By Mary Niederberger
Pittsburgh Current Education Writer
A month ago, the future of the community learning hubs that were serving more than 1,700 students who needed a supervised setting during online school days in the fall was uncertain as initial funding was running dry.
But now, the Allegheny County Department of Human Services has partnered with local foundations to ensure that 60 hubs throughout the county will remain open through the school year if they are needed.
Elaine Plunkett, DHS communications specialist, said the department has already secured $500,000 in foundation funding and is applying for grants with additional foundations at the same time it is leveraging department funds to keep the hubs in operation.
Currently, three foundations have agreed to provide some funding. Those foundations and grant amounts are: the Claude Worthington Benedum Foundation, $100,000; Jefferson Regional Foundation, $200,000; and McElhattan Foundation $200,000.
“The 60 learning hubs (30 are outside of Pittsburgh) are critical resources for children and families,” Plunkett wrote in an email.
Those sentiments were echoed by James Fogarty, executive director of A+Schools advocacy group.
“The learning hubs provide a critical space for children to learn safely and get support and be able to focus on their school and get a meal provided. We know if they were closed more kids would go hungry, more kids would fail school and more kids would become disengaged and isolated without them,” Fogarty said.
Fogarty said a large majority of students using the hubs were children of essential workers, including health care workers, supermarket employees and those who drive public transportation vehicles.
Currently, Pittsburgh schools are still fully online but officials are hoping to bring back some students to classrooms in a hybrid model on Feb. 8 if COVID cases and percent positivity rates decline from the high number expected from a post-holiday boost. That model would have groups of students attending in-person two days a week and remotely for three days.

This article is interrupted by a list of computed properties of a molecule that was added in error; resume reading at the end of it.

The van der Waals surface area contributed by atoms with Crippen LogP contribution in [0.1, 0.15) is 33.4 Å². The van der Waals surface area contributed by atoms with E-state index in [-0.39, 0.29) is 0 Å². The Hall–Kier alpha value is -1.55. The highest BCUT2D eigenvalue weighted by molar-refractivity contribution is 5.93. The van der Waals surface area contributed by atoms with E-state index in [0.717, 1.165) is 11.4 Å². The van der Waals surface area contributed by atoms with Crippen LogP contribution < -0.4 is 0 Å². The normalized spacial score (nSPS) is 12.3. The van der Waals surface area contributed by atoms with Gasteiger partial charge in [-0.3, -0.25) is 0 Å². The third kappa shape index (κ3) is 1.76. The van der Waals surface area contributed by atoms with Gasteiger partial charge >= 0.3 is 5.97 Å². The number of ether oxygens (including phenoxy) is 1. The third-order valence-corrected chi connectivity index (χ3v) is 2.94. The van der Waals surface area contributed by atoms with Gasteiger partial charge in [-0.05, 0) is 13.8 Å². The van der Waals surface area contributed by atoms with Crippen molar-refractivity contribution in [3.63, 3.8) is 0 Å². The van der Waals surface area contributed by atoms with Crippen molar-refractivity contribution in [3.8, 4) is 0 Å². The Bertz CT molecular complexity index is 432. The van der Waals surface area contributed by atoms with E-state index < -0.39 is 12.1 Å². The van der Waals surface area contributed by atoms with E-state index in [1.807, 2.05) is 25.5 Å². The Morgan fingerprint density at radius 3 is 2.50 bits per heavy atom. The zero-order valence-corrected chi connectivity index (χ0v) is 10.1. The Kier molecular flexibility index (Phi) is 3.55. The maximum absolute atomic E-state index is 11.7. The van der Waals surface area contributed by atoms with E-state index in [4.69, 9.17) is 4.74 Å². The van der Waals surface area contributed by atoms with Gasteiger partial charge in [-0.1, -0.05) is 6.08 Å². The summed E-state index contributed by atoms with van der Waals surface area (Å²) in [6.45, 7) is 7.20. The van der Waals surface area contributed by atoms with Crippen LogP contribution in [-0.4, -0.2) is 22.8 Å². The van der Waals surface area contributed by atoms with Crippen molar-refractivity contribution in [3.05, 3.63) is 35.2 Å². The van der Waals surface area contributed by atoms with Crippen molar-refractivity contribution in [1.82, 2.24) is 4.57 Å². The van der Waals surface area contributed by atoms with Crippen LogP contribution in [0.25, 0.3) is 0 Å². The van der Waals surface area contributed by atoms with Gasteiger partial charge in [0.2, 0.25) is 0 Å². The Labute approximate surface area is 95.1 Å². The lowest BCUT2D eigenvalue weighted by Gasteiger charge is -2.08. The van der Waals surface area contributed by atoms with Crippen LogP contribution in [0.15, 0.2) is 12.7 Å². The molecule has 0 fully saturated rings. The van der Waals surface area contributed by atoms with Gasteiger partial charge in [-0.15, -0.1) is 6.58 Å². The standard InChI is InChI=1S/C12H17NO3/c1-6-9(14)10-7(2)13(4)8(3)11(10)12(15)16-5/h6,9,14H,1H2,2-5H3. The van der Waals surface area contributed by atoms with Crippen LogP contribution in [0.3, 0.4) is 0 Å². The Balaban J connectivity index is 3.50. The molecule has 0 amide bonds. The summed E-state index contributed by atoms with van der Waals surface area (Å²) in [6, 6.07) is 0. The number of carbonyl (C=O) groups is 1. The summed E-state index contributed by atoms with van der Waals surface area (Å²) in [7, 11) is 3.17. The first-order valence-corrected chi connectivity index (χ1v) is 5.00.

Fogarty pointed out that even with a hybrid model, the hubs would still be needed three days a week for those students and for others who remain learning online.
In mid-December, Pittsburgh Current reported the Pittsburgh Learning Collaborative (PLC) asked the Pittsburgh Public Schools to provide $2 million for the continued operation of the community learning hubs which were operated by nonprofit agencies through the city and county, predicting that the hubs would close without additional funding.
The PLC includes more than 70 organizations and individuals organized by the A+Schools advocacy group.
But the Pittsburgh district’s $39.5 million budget deficit makes it unlikely that it would be able to find funding for the hubs.
Initial funding for the learning hubs came from $4.35 million in CARES ACT funding from the county’s $59.9 million share of the federal funding. They were organized by a coalition that included the Pittsburgh Schools, the county, United Way of Southwestern Pennsylvania and community partner agencies just before the Aug. 31 start of online classes in the Pittsburgh district.
Plunkett did not say how much county money would be used for the hubs, but she said DHS “hopes to secure enough funding to support the learning hubs through the end of the school year if needed.”